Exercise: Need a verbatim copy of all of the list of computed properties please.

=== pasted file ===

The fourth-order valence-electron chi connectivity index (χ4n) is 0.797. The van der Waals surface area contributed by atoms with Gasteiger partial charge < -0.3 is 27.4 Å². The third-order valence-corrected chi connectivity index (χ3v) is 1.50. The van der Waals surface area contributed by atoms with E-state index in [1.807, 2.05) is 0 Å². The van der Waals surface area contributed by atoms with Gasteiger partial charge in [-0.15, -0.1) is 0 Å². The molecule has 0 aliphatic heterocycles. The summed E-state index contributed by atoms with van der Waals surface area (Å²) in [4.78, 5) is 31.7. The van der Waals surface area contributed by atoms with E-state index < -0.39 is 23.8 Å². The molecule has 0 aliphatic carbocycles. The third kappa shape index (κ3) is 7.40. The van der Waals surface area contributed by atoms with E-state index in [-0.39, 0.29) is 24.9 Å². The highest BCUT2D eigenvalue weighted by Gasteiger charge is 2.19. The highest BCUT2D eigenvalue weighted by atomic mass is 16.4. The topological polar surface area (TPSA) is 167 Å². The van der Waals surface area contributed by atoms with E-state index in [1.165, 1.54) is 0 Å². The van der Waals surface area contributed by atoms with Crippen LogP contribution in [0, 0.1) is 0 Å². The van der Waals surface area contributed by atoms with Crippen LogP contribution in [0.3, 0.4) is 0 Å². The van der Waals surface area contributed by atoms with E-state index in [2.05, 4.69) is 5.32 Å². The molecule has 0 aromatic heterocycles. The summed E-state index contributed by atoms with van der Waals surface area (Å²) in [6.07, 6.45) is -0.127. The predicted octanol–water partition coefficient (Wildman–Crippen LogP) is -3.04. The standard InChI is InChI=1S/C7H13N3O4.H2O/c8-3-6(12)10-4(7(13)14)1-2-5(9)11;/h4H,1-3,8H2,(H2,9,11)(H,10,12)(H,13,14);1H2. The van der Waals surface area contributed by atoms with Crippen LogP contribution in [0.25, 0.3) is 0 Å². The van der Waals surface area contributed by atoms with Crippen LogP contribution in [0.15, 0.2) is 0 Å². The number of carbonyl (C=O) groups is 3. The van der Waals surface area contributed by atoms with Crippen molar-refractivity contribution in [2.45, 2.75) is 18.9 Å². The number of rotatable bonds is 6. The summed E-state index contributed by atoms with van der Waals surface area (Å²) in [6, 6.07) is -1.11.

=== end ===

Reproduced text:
The fourth-order valence-electron chi connectivity index (χ4n) is 0.797. The van der Waals surface area contributed by atoms with Gasteiger partial charge < -0.3 is 27.4 Å². The third-order valence-corrected chi connectivity index (χ3v) is 1.50. The van der Waals surface area contributed by atoms with E-state index in [1.807, 2.05) is 0 Å². The van der Waals surface area contributed by atoms with Gasteiger partial charge in [-0.15, -0.1) is 0 Å². The molecule has 0 aliphatic heterocycles. The summed E-state index contributed by atoms with van der Waals surface area (Å²) in [4.78, 5) is 31.7. The van der Waals surface area contributed by atoms with E-state index < -0.39 is 23.8 Å². The molecule has 0 aliphatic carbocycles. The third kappa shape index (κ3) is 7.40. The van der Waals surface area contributed by atoms with E-state index in [-0.39, 0.29) is 24.9 Å². The highest BCUT2D eigenvalue weighted by Gasteiger charge is 2.19. The highest BCUT2D eigenvalue weighted by atomic mass is 16.4. The topological polar surface area (TPSA) is 167 Å². The van der Waals surface area contributed by atoms with E-state index in [1.165, 1.54) is 0 Å². The van der Waals surface area contributed by atoms with Crippen LogP contribution in [0, 0.1) is 0 Å². The van der Waals surface area contributed by atoms with Crippen LogP contribution in [0.3, 0.4) is 0 Å². The van der Waals surface area contributed by atoms with E-state index in [2.05, 4.69) is 5.32 Å². The molecule has 0 aromatic heterocycles. The summed E-state index contributed by atoms with van der Waals surface area (Å²) in [6.07, 6.45) is -0.127. The predicted octanol–water partition coefficient (Wildman–Crippen LogP) is -3.04. The standard InChI is InChI=1S/C7H13N3O4.H2O/c8-3-6(12)10-4(7(13)14)1-2-5(9)11;/h4H,1-3,8H2,(H2,9,11)(H,10,12)(H,13,14);1H2. The van der Waals surface area contributed by atoms with Crippen LogP contribution in [0.25, 0.3) is 0 Å². The van der Waals surface area contributed by atoms with Crippen LogP contribution in [0.15, 0.2) is 0 Å². The number of carbonyl (C=O) groups is 3. The van der Waals surface area contributed by atoms with Crippen molar-refractivity contribution in [2.45, 2.75) is 18.9 Å². The number of rotatable bonds is 6. The summed E-state index contributed by atoms with van der Waals surface area (Å²) in [6, 6.07) is -1.11.